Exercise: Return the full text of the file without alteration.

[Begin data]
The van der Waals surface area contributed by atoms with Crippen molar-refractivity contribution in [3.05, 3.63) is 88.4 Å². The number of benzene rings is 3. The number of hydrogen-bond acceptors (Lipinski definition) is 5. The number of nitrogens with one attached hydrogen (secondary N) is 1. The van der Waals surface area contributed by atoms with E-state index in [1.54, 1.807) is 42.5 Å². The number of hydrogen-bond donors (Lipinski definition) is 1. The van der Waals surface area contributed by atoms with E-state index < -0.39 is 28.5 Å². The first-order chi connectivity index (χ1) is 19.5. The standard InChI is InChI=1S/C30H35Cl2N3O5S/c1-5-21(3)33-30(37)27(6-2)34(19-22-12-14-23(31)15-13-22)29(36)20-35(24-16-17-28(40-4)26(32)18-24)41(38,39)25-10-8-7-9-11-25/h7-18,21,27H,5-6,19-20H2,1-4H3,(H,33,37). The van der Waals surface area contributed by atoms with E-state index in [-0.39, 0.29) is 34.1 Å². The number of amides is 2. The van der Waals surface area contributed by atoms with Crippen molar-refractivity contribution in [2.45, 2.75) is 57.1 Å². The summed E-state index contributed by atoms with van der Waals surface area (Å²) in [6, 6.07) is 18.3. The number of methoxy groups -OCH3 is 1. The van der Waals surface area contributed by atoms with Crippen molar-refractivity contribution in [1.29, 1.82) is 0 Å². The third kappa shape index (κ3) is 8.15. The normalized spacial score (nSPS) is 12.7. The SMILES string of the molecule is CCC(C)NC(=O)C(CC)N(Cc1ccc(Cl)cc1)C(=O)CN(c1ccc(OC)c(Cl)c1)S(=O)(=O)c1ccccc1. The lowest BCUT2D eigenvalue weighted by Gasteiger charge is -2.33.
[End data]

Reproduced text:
The van der Waals surface area contributed by atoms with Crippen molar-refractivity contribution in [3.05, 3.63) is 88.4 Å². The number of benzene rings is 3. The number of hydrogen-bond acceptors (Lipinski definition) is 5. The number of nitrogens with one attached hydrogen (secondary N) is 1. The van der Waals surface area contributed by atoms with E-state index in [1.54, 1.807) is 42.5 Å². The number of hydrogen-bond donors (Lipinski definition) is 1. The van der Waals surface area contributed by atoms with E-state index < -0.39 is 28.5 Å². The first-order chi connectivity index (χ1) is 19.5. The standard InChI is InChI=1S/C30H35Cl2N3O5S/c1-5-21(3)33-30(37)27(6-2)34(19-22-12-14-23(31)15-13-22)29(36)20-35(24-16-17-28(40-4)26(32)18-24)41(38,39)25-10-8-7-9-11-25/h7-18,21,27H,5-6,19-20H2,1-4H3,(H,33,37). The van der Waals surface area contributed by atoms with E-state index in [-0.39, 0.29) is 34.1 Å². The number of amides is 2. The van der Waals surface area contributed by atoms with Crippen molar-refractivity contribution in [2.45, 2.75) is 57.1 Å². The summed E-state index contributed by atoms with van der Waals surface area (Å²) in [6, 6.07) is 18.3. The number of methoxy groups -OCH3 is 1. The van der Waals surface area contributed by atoms with Crippen molar-refractivity contribution in [1.29, 1.82) is 0 Å². The third kappa shape index (κ3) is 8.15. The normalized spacial score (nSPS) is 12.7. The SMILES string of the molecule is CCC(C)NC(=O)C(CC)N(Cc1ccc(Cl)cc1)C(=O)CN(c1ccc(OC)c(Cl)c1)S(=O)(=O)c1ccccc1. The lowest BCUT2D eigenvalue weighted by Gasteiger charge is -2.33.